I may have reached a point sometime within the last few months where I’ve decided that how a piece of art makes me feel, and what thoughts it evokes in me, is more important than its mechanics.
This is significant, I think, because I’ve thought less of this approach to art in the past, sometimes ignoring my experience of a work to analyze the details. Counting trees—hell, climbing and mapping and naming them—instead of just perceiving the forest.
My experience of the forest isn’t diminished by a couple of names carved in one trunk, or a crumbling stump in a clearing. I have the whole, and I feel something walking through it. Its imperfections are natural. We take it in stride that nothing is perfect. I’m trying now to understand what’s important about a work, despite its imperfections.
Maybe sometimes there are too many, perhaps a clear cutting has occurred, or a fire has swept through leaving sorry ashen spikes. Maybe a film has too terrible a performance (or no good ones) or a painting exhibits dull choices and clumsy technique. I do think some works are probably objectively bad.
But if imperfection is only natural, maybe you can see and praise and ponder the things that have value, or are evocative, or powerful. Maybe there isn’t so much time to spend on the other things.
This new story about conservator Mary Schafer’s discovery of parts of a grasshopper stuck in one of Van Gogh’s olive tree paintings is one of those amusing trifles that, at once, is publicity for an event, and a glimpse into the past of a great artist’s process. It’s also a reminder that life is messy and the things we do are all jumbled together with everyone else’s things.
I mean, it could be used for the frothing kind of inspiration that abounds in motivational circles: IF SOMETHING GETS IN YOUR WAY, PAINT OVER IT! But it’s really just that Vincent wasn’t so precious about his work that he cared if a little dust or a bug got stuck in a painting now and then. In a way, it puts us all on notice that art is more than the materials we make it out of.
We get letters. Or, I used to get them, when I did a comic book. Most of them were full of thanks and praise, liking the book, saying who their favorite character was, impressed by the progress from issue-to-issue. A couple of times they thought it was crap.
I don’t believe in working by inspiration. That is, to turn a sneering negative into a t-shirt positive, I believe you should just work, and inspiration will follow. Inspiration Is Work’s Bitch, to be internet about it. This isn’t my idea. I saw it in action all the times I went back to school, in my most productive colleagues. It’s a central pillar in Art & Fear, part of an art canon I refer to often and venerate. But I’m also lazy. I’m pathologically prone to long bouts of self-doubt, sullen depressions, existential apathy, hesitation, scorn for yesterday’s trays of half-baked and now stale ideas, disgust with my own abilities—it’s here that self-defeating habits really become starkly obvious, because how the hell can I avoid further disparagement of my lack of deftness and facility if not to practice more, but, then, that’s a cudgel with which to beat myself into torpor again so it is entirely apropos—and, hey, plain old giving up. So it’s weird to keep starting up every time. The trick I’d like to conjure is to start quicker and more often, until the previous bouts of inertia are the rarity and I’m making as the habit.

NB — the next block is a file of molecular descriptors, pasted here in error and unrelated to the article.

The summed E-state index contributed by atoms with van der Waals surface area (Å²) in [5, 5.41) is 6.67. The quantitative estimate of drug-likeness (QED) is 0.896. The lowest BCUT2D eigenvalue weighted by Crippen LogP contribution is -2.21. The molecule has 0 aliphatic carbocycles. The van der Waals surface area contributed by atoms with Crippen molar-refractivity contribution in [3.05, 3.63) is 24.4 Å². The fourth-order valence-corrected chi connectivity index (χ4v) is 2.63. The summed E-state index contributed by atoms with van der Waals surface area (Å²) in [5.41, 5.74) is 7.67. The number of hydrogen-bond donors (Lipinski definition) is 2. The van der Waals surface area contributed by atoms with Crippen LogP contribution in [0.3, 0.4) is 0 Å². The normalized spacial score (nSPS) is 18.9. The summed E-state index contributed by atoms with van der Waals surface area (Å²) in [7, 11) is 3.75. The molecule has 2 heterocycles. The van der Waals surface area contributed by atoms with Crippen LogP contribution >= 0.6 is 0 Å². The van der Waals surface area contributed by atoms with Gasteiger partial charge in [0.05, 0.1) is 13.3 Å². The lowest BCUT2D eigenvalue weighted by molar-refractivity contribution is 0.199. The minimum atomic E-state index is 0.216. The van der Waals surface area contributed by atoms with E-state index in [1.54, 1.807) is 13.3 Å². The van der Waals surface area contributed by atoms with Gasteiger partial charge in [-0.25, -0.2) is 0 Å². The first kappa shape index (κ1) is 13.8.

But that’s just more internal cheerleading via navel-gazing. That’s not what I’m posting about.
Yesterday, I was going through a stack of old comics I’d placed on a lower shelf in the bedroom bookcase when moving into the new apartment, because they couldn’t stay in my hand and the shelf was empty. They were close to the bed, and I had noticed them peripherally now and then, a few fat, brightly colored spines stuffed into a row of bagged-and-boarded slim issues. THB. Paul Pope.
I started thumbing through them. Paul was a colleague and a hero of mine (still is the latter 1) when I was publishing Greymatter, the comics series I did in the early 90s with my cousin. We did our first signing with Paul and a few other up-and-comers, and even then his work was stunningly different. He was confidence personified, a lean, scruffy rock star minus the adoring fan base, which had to come later. Or not, he didn’t seem to care. So cool. Had I more training, or wisdom, or maybe asked more questions, I might have understood what he was trying to do a bit better. He brought a fine artist’s sensibility and daring to the medium, and he always remembered how to relate to the giants of the past. I was mostly following what I could see in the comics I read, particularly Cerebus. It’s fine. I did what I was able to do.